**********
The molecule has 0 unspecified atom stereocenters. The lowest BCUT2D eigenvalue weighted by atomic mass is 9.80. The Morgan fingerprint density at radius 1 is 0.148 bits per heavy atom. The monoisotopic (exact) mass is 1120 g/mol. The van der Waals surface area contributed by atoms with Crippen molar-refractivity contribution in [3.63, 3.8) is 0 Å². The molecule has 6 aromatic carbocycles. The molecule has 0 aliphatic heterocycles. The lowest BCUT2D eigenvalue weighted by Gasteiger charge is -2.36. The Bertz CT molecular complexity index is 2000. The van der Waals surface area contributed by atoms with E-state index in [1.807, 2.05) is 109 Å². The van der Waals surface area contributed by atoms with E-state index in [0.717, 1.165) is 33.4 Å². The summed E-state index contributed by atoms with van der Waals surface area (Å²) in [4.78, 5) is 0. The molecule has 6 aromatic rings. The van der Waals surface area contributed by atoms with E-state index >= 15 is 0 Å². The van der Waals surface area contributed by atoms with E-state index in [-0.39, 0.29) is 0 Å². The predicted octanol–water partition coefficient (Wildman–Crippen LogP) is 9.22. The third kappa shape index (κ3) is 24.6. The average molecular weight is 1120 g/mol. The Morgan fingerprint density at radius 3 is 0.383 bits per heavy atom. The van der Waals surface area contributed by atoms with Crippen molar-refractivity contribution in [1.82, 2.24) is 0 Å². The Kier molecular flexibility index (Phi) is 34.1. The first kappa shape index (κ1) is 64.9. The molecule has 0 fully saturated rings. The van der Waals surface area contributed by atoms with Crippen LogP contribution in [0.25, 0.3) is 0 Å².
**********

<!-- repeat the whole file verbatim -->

The molecule has 0 unspecified atom stereocenters. The lowest BCUT2D eigenvalue weighted by atomic mass is 9.80. The Morgan fingerprint density at radius 1 is 0.148 bits per heavy atom. The monoisotopic (exact) mass is 1120 g/mol. The van der Waals surface area contributed by atoms with Crippen molar-refractivity contribution in [3.63, 3.8) is 0 Å². The molecule has 6 aromatic carbocycles. The molecule has 0 aliphatic heterocycles. The lowest BCUT2D eigenvalue weighted by Gasteiger charge is -2.36. The Bertz CT molecular complexity index is 2000. The van der Waals surface area contributed by atoms with E-state index in [1.807, 2.05) is 109 Å². The van der Waals surface area contributed by atoms with E-state index in [0.717, 1.165) is 33.4 Å². The summed E-state index contributed by atoms with van der Waals surface area (Å²) in [4.78, 5) is 0. The molecule has 6 aromatic rings. The van der Waals surface area contributed by atoms with E-state index >= 15 is 0 Å². The van der Waals surface area contributed by atoms with E-state index in [-0.39, 0.29) is 0 Å². The predicted octanol–water partition coefficient (Wildman–Crippen LogP) is 9.22. The third kappa shape index (κ3) is 24.6. The average molecular weight is 1120 g/mol. The Morgan fingerprint density at radius 3 is 0.383 bits per heavy atom. The van der Waals surface area contributed by atoms with Crippen molar-refractivity contribution in [1.82, 2.24) is 0 Å². The Kier molecular flexibility index (Phi) is 34.1. The first kappa shape index (κ1) is 64.9. The molecule has 0 fully saturated rings. The van der Waals surface area contributed by atoms with Crippen LogP contribution in [0.25, 0.3) is 0 Å².